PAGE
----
Research has shown that having allergies can cause higher rates of depression, anxiety, sleep disturbance and possibly even an increased risk of suicide. Let’s examine why allergies can affect your mood, as well as solutions to help improve your mental health.
Allergy Symptoms Take a Toll on Mental Health
Allergies can cause a variety of unpleasant symptoms, including but not limited to:
- Runny nose
- Itchy eyes and throat
- Watery eyes
- Postnasal drip
Living with chronic allergies may mean feeling unwell most days of the week for months on end. When you don’t feel your best physically, your mental health can suffer.
There is also some evidence to suggest that psychological stress worsens allergy symptoms. A study published in 2014 found that people who experience chronic psychological stress had:
- Stronger postnasal discharge
- Thicker discharge
- Worse cough
- Disturbed sleep
This can create a vicious cycle where worsening mental health and allergy symptoms exacerbate one another.
Allergies Can Cause Sleep Problems
It can be difficult to get a good night’s sleep when you wake up every few hours to a coughing or sneezing fit. Some people also experience worse allergy symptoms at night due to:
- Dust mites in bedding
- Pollen from an open window
- Letting your pet sleep in bed with you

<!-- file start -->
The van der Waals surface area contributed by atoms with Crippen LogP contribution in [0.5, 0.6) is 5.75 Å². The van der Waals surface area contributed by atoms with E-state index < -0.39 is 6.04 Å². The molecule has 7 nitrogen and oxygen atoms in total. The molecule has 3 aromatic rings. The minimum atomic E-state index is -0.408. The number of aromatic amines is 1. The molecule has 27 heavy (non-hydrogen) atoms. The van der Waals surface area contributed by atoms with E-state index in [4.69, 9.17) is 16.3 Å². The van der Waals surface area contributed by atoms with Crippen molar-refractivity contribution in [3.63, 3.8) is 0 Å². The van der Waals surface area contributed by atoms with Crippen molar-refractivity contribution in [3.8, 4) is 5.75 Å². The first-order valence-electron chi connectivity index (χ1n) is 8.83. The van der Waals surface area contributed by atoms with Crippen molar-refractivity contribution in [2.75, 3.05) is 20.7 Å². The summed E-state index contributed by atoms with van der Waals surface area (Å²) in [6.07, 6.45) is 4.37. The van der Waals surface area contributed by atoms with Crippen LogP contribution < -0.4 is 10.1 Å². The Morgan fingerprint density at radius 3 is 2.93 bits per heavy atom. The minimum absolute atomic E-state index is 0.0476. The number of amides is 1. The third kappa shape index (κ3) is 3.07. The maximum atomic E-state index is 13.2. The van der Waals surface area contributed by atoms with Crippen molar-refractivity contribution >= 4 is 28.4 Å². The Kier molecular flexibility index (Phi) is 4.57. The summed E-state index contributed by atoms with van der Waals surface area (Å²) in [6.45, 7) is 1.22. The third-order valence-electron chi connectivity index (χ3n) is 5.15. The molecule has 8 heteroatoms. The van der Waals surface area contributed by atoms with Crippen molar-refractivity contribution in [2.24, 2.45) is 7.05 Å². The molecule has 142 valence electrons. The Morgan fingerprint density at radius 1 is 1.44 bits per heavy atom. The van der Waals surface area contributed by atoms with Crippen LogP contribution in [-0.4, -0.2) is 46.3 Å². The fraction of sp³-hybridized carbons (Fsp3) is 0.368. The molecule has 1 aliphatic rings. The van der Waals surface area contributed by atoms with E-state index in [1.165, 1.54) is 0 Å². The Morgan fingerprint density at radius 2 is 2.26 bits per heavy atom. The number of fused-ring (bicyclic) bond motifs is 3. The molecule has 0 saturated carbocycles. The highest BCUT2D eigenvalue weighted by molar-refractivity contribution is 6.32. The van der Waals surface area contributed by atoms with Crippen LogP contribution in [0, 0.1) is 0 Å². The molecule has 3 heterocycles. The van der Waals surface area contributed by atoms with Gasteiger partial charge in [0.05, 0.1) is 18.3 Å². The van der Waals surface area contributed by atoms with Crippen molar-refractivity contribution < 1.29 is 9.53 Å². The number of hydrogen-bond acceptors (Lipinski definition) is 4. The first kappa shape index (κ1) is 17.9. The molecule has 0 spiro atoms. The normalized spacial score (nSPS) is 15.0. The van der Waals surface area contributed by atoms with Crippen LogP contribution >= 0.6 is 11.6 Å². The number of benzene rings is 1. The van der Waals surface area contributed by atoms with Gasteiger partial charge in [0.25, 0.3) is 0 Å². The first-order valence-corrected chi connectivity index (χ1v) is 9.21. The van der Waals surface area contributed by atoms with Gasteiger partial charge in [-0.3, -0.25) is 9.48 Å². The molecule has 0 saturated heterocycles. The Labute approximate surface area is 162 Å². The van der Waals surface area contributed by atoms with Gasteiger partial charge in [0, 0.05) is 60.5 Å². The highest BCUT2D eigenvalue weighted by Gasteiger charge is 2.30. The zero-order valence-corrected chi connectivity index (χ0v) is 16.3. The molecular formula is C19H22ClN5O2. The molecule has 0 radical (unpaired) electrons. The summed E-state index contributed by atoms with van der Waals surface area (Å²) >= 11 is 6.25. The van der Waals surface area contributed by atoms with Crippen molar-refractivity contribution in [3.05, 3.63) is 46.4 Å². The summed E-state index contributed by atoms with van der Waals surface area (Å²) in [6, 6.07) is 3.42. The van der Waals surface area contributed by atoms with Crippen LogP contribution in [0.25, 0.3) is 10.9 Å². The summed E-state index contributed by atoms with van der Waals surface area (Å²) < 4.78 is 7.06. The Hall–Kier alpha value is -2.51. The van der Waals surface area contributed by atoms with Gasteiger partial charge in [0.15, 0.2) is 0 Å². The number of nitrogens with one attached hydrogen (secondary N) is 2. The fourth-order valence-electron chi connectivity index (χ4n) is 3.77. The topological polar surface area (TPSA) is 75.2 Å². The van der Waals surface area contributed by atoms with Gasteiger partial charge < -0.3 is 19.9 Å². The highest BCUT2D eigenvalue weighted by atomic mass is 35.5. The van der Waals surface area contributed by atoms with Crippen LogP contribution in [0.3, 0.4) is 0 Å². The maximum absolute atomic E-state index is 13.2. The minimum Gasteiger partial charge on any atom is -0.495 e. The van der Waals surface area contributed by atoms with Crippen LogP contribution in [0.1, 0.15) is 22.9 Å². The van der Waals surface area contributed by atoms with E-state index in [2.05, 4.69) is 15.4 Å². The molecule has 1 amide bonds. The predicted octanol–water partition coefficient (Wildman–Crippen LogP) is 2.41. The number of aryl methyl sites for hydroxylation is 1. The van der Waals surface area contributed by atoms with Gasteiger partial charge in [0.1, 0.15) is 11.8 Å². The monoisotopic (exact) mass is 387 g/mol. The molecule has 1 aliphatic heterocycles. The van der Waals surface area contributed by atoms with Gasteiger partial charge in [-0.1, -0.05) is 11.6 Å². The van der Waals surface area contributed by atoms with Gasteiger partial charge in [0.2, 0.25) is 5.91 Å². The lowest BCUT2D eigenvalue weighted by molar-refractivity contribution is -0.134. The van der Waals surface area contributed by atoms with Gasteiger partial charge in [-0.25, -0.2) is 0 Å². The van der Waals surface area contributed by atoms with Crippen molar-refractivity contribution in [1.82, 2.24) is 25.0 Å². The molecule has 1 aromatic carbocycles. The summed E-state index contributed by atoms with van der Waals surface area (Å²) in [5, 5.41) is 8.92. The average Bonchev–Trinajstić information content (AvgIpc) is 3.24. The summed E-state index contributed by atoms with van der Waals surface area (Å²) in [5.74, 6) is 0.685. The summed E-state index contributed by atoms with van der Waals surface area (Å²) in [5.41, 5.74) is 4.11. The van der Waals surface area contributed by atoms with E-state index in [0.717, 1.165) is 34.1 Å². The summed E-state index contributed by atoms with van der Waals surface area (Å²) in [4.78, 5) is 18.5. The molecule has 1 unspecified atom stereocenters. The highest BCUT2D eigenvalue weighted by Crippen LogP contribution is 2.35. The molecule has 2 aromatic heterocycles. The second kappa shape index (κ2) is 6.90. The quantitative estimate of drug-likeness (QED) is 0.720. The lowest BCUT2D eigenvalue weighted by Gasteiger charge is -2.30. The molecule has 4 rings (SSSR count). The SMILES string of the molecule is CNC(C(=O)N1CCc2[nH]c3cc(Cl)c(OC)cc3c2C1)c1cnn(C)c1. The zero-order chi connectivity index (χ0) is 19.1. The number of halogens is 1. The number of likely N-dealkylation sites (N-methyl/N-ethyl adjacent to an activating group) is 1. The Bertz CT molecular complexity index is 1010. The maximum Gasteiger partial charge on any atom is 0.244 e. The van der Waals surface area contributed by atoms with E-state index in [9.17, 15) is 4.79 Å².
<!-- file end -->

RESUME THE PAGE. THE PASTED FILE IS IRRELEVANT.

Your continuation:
Regular sleep disturbances can increase feelings of fatigue, depression and anxiety.
Medications Making Mood Worse
Your allergy medication could be worsening your mood. Corticosteroids that are injected or inhaled have been associated with manic and depressive episodes. The same has not been found of topical corticosteroids.
Prioritize Your Mental Health
If you feel depressed or anxious, take steps to prioritize your mental health. This could include:
- Speaking with a therapist
- Practicing relaxation techniques like deep breathing and medication
- Talking with your doctor about antidepressants or anxiety medications
Manage Your Allergy Symptoms
Finding ways to alleviate your symptoms could also improve your mood. This may include:
- Changing medications if the one you are currently taking worsens your depression or anxiety.
- Avoiding your allergy triggers or taking an antihistamine when you’re planning a hike through Ashbridge Preserve.
- Visiting an allergist. They can use allergy testing to pinpoint your triggers and recommend treatment options.
For additional information or to schedule an appointment with an expert allergist, contact Pinnacle ENT today.